LG: I was a faculty member. I went to grad school at UA for [my] master’s and Ph.D and fell in love with Arizona. After I got my Ph.D, I moved to Lincoln, Nebraska and I took a faculty appointment there and I taught anthropology for 25 years. And, so, having a faculty background really has helped me in this job, and after 25 years of teaching, I was ready for a new challenge. So, I applied to become a dean in my college which was the College of Arts and Sciences, and I really was interested in seeing a slightly broader perspective than just through the lens of my department. I did that for 2 years, and then a position as a vice provost opened up; [except] in Nebraska they call it an associate vice chancellor for academic affairs, and so that really excited me. I applied for that, and I got it, and I did that for five years. When I got done with that I thought, ‘Well I’m ready to be a dean.’ So I wanted to move back West where my heart was and always has been, and so I applied for a job for dean of the College of Letters, Arts and Sciences at University of Colorado at Colorado Springs. And so I was there for five years, and then I was ready to move to a bigger institution.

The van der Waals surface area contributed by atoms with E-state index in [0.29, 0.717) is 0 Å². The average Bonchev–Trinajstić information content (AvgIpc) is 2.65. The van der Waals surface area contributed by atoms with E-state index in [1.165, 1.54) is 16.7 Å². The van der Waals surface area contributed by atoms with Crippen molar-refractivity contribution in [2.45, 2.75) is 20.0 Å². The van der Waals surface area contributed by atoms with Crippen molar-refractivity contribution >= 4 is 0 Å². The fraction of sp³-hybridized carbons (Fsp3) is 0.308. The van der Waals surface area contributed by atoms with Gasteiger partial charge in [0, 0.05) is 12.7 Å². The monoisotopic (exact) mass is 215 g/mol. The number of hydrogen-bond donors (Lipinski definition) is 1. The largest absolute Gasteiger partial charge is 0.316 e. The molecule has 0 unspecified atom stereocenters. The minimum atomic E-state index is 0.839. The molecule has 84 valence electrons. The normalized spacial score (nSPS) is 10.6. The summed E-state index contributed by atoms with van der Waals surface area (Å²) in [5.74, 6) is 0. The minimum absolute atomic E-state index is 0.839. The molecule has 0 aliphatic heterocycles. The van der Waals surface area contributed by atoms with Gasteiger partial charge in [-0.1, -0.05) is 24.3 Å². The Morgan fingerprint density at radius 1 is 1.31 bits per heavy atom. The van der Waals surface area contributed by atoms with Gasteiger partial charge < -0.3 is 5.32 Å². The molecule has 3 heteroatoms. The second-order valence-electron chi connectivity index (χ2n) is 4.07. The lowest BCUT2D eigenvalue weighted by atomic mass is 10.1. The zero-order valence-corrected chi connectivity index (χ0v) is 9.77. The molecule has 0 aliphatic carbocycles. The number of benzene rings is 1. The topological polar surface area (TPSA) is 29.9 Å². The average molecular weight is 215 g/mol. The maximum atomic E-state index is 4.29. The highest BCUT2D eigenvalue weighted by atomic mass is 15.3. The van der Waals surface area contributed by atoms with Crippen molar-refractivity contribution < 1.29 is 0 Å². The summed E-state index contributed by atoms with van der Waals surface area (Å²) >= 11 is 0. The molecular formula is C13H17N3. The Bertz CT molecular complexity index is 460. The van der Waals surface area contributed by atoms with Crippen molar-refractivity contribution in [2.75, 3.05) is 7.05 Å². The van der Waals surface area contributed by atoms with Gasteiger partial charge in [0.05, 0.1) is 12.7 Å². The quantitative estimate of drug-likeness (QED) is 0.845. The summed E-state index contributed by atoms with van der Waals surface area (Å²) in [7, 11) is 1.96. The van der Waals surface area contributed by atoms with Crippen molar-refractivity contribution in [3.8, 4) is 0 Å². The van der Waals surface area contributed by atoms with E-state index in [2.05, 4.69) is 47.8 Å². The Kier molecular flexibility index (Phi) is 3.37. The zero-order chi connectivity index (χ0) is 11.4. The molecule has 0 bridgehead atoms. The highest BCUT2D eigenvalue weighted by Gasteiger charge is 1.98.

So I took a job as dean at Utah State and I went there for just one year, and it wasn’t really a great fit for me. That first year that I was there I was thinking, ‘This may not have been the right move for me’; I saw a position open up at NAU for provost and I thought, ‘Wow that kind of has my name all over it’. And so I applied, and I was selected, and I moved here in the summer of 2002. LJ: What do you feel like some of your accomplishments at NAU have been? LG: Well, when I came to NAU, I think there was a lot of kind of irregularity in the area of personnel. In other words: the hiring, the promotion of faculty, the awarding of promotion tenure, [and] the proving of sabbatical. So all those things around personnel were not very orderly, and so I think that was one of the first things that I worked on, and that has become way, way, way better and more clear after 10 years. Then as soon as I got here, there had just been a first budget cut, right before I got here in 2002. And then pretty soon there was another budget cut in 2004, and the president wanted to stream line the university and find a way of really tightening up our structure. So the president and I appointed a Blue Ribbon Task Force, and that group came up with another recommendation, and we reorganized the university to have only six colleges instead of ten schools and colleges. So we did a lot of streamlining. Along the way, I set a policy that I think has had a very beneficial effect on NAU. One of them was to set a class size minimum because we were seeing inefficient use of resources. Now you have to have 15 [students] for an undergraduate [class] to go or eight for graduate. So we tightened up a lot of that, and I think that just has done a lot of efficiency and economizing over the years. Another very important thing we’ve been working on is forming a university college, and that’s going to start in the fall. After July 1 we’ll establish it and it’s going to be a way for freshman to really come together, and in one administrative structure, where they can have intensive advising and more contact with professors who are very attune to the needs of freshman, in terms of